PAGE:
What could a rising dollar mean for the UK housing market?

The U.S. dollar is trading at 20-year highs against the pound, but why?

There's a few reasons:

1. Aggressive monetary tightening by the US Federal Reserve has raised interest rates faster than BoE, creating strong demand for the dollar.

2. As the world's reserve currency, the dollar has safe haven status and with uncertainty caused via Russia Ukraine war, China's lockdowns and fears of a global economic slowdown, countries are wanting to hold more dollars to weather potential economic shocks, pay for imports and service national debts, thereby increasing dollar demand.

Conversely, the pound has been weakening due to high inflation, soaring energy prices, the same geopolitical uncertainty, and the financial markets lack of faith in UK government's leadership, who have been selling off the pound in response to Liz truss recent emergency mini-budget.

So how could the strong dollar and weak pound impact the UK housing market?

Potential homebuyers

A falling pound means peoples' money won't stretch as far when they pay for goods and services imported from overseas.

This means commodities like oil and food are increasing in real terms.

Almost 50% of Britain's food is imported so shopping becomes more expensive if buying overseas produce.

If higher living expenses then it means its more difficult to save for house deposit or afford new (higher) mortgage rates. All which could have an impact on amount of buyers in the market.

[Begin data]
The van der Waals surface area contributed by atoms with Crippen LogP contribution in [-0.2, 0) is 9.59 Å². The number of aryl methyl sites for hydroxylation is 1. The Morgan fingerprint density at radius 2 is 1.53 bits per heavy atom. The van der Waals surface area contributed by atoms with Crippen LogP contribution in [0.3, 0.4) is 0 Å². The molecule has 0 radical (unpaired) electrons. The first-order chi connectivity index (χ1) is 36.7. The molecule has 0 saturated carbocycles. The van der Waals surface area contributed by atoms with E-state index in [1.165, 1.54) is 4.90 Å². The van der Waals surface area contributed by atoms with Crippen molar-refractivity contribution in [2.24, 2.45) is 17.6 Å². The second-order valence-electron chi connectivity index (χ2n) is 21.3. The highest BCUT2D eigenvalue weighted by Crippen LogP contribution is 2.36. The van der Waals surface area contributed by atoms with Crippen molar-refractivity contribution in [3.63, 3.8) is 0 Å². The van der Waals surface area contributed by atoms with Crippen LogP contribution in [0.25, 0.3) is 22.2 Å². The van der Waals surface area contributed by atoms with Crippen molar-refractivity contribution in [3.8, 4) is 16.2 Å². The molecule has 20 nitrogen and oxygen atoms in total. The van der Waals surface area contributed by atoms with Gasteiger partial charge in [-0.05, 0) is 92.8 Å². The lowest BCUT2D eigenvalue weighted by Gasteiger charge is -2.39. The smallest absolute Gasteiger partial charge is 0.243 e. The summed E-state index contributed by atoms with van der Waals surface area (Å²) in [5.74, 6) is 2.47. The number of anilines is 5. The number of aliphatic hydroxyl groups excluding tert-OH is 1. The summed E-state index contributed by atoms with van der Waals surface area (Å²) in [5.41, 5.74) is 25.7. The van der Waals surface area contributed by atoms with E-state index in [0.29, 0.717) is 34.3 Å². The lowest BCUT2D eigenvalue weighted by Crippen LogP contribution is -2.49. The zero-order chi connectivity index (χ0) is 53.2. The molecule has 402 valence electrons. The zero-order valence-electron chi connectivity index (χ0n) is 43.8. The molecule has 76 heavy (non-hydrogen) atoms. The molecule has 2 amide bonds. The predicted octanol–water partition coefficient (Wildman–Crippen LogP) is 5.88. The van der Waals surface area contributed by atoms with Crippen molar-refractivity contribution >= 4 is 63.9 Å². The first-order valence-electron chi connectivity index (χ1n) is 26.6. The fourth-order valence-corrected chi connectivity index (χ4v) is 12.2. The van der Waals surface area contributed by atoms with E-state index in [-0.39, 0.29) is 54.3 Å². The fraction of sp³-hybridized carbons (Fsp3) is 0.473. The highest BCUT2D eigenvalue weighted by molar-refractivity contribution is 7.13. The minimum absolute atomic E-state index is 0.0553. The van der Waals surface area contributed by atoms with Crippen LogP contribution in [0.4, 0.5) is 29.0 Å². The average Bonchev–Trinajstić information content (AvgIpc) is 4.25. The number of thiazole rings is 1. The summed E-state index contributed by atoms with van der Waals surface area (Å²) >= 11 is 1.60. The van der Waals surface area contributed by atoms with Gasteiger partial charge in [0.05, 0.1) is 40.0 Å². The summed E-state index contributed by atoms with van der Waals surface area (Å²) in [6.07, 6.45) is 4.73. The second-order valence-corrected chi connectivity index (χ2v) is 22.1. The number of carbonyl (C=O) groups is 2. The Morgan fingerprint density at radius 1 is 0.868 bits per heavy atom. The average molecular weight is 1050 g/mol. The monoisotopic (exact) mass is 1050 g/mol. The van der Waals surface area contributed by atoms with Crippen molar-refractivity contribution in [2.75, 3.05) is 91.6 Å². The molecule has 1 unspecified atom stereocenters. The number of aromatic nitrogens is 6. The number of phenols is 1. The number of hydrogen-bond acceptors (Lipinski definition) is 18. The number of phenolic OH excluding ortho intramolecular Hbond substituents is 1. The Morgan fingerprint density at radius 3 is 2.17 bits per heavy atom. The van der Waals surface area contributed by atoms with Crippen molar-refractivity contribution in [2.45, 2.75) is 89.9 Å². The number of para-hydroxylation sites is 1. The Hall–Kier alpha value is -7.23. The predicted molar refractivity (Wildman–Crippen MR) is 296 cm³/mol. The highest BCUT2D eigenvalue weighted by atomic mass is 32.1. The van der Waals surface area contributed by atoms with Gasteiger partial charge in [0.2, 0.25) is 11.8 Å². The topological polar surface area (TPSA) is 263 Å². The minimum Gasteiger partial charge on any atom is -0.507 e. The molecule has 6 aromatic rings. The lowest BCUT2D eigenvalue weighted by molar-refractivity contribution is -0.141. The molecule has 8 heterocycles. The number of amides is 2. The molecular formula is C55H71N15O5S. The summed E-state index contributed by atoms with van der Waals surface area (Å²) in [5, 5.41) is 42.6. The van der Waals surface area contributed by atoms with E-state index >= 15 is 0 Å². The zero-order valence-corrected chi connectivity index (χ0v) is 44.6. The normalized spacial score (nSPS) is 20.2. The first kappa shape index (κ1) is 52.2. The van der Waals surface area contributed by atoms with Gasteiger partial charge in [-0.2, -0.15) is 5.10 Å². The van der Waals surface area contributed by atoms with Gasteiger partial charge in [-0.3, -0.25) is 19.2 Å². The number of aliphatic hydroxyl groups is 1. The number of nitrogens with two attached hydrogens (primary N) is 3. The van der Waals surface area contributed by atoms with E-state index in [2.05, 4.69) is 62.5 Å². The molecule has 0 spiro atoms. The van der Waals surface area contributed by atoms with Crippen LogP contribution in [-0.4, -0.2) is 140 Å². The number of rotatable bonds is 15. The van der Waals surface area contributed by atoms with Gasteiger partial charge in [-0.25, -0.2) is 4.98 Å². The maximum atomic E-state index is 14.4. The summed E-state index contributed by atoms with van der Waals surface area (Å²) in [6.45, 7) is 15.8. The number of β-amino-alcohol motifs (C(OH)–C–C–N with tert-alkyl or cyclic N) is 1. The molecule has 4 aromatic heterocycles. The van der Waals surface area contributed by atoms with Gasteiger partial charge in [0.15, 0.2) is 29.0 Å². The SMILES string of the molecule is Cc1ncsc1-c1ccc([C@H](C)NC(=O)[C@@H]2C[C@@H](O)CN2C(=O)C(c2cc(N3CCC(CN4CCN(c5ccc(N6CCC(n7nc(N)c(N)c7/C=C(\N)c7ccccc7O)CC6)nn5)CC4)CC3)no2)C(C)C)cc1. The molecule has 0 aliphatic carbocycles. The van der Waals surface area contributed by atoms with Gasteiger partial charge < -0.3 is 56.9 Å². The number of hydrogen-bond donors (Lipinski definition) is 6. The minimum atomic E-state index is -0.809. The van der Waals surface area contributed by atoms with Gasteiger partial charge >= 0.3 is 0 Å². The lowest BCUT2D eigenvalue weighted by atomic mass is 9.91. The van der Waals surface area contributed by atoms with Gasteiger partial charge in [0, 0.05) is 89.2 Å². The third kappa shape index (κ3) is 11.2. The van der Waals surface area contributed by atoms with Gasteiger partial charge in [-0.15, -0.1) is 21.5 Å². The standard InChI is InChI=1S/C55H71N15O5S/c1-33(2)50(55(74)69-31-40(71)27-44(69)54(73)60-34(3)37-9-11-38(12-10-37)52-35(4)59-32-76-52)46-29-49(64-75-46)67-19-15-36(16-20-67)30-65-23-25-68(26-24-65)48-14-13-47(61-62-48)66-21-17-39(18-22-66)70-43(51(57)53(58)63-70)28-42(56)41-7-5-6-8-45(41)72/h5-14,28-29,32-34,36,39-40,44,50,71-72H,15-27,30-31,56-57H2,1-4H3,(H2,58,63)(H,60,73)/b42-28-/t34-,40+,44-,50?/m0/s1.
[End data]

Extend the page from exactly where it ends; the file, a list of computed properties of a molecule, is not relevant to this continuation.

Fewer buyers means we could be unlikely to see further aggressive price growth.


A weak currency can exacerbate inflation as it makes our imports more expensive. V important for home builders who are seeing their costs rise and margins squeezed:

In 2021 China was the main trade partner for construction material imports into the United Kingdom.

That year, the UK imported nearly 4.3 billion British pounds worth of building materials from China.

If construction costs become more expensive due to the weak pound, dev't schemes could either be shelved if they become unprofitable, not delivering on much needed supply to the mkt, or increase asking prices, further adding fuel to fire of buyer affordability.

American investment

However, while the benefits are hard to see from UK perspective, US investors with cash to spare are investing it overseas.

High value areas such as London are emerging as some of the most popular European markets for Americans.

The reality is the fall in value of the pound suggests we are entering a period of poor economic growth. And with persistently high inflation we could be entering a prolonged period of stagflation, which would easily offset any benefits of a weak currency.

About the author

David Heron MRICS

David has been working in the real estate market since 2009. In his role as Director of Central Properties, David oversees the company's lettings, management and development departments. David is a Member of the Royal Institution of Chartered Surveyors.

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